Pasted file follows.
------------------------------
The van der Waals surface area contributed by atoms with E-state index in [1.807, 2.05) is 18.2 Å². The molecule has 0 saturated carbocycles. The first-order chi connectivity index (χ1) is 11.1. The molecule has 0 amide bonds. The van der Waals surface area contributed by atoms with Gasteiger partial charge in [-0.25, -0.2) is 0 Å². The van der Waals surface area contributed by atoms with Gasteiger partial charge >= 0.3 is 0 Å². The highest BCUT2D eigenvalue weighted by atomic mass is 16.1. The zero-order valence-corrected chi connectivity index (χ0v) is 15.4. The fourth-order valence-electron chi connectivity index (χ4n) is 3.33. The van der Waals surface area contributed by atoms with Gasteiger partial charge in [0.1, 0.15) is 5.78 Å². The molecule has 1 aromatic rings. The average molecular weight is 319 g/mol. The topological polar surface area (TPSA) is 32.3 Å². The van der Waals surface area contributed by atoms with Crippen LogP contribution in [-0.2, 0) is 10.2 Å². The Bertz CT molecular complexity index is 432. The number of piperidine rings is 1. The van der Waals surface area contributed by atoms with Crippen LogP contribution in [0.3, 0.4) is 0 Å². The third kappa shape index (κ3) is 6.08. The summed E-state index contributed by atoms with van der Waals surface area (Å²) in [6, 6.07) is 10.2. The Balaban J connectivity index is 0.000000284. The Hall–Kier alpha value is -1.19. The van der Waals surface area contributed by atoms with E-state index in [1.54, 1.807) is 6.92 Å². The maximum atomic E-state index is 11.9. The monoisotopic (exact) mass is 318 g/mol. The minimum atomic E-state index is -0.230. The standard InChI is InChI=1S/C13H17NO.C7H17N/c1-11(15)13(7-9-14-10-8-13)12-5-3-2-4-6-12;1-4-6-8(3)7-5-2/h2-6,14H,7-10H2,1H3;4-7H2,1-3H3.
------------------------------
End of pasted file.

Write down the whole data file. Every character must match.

The van der Waals surface area contributed by atoms with E-state index in [1.807, 2.05) is 18.2 Å². The molecule has 0 saturated carbocycles. The first-order chi connectivity index (χ1) is 11.1. The molecule has 0 amide bonds. The van der Waals surface area contributed by atoms with Gasteiger partial charge in [-0.25, -0.2) is 0 Å². The van der Waals surface area contributed by atoms with Gasteiger partial charge >= 0.3 is 0 Å². The highest BCUT2D eigenvalue weighted by atomic mass is 16.1. The zero-order valence-corrected chi connectivity index (χ0v) is 15.4. The fourth-order valence-electron chi connectivity index (χ4n) is 3.33. The van der Waals surface area contributed by atoms with Gasteiger partial charge in [0.1, 0.15) is 5.78 Å². The molecule has 1 aromatic rings. The average molecular weight is 319 g/mol. The topological polar surface area (TPSA) is 32.3 Å². The van der Waals surface area contributed by atoms with Crippen LogP contribution in [-0.2, 0) is 10.2 Å². The Bertz CT molecular complexity index is 432. The number of piperidine rings is 1. The van der Waals surface area contributed by atoms with Crippen LogP contribution in [0.3, 0.4) is 0 Å². The third kappa shape index (κ3) is 6.08. The summed E-state index contributed by atoms with van der Waals surface area (Å²) in [6, 6.07) is 10.2. The Balaban J connectivity index is 0.000000284. The Hall–Kier alpha value is -1.19. The van der Waals surface area contributed by atoms with E-state index in [1.54, 1.807) is 6.92 Å². The maximum atomic E-state index is 11.9. The monoisotopic (exact) mass is 318 g/mol. The minimum atomic E-state index is -0.230. The standard InChI is InChI=1S/C13H17NO.C7H17N/c1-11(15)13(7-9-14-10-8-13)12-5-3-2-4-6-12;1-4-6-8(3)7-5-2/h2-6,14H,7-10H2,1H3;4-7H2,1-3H3.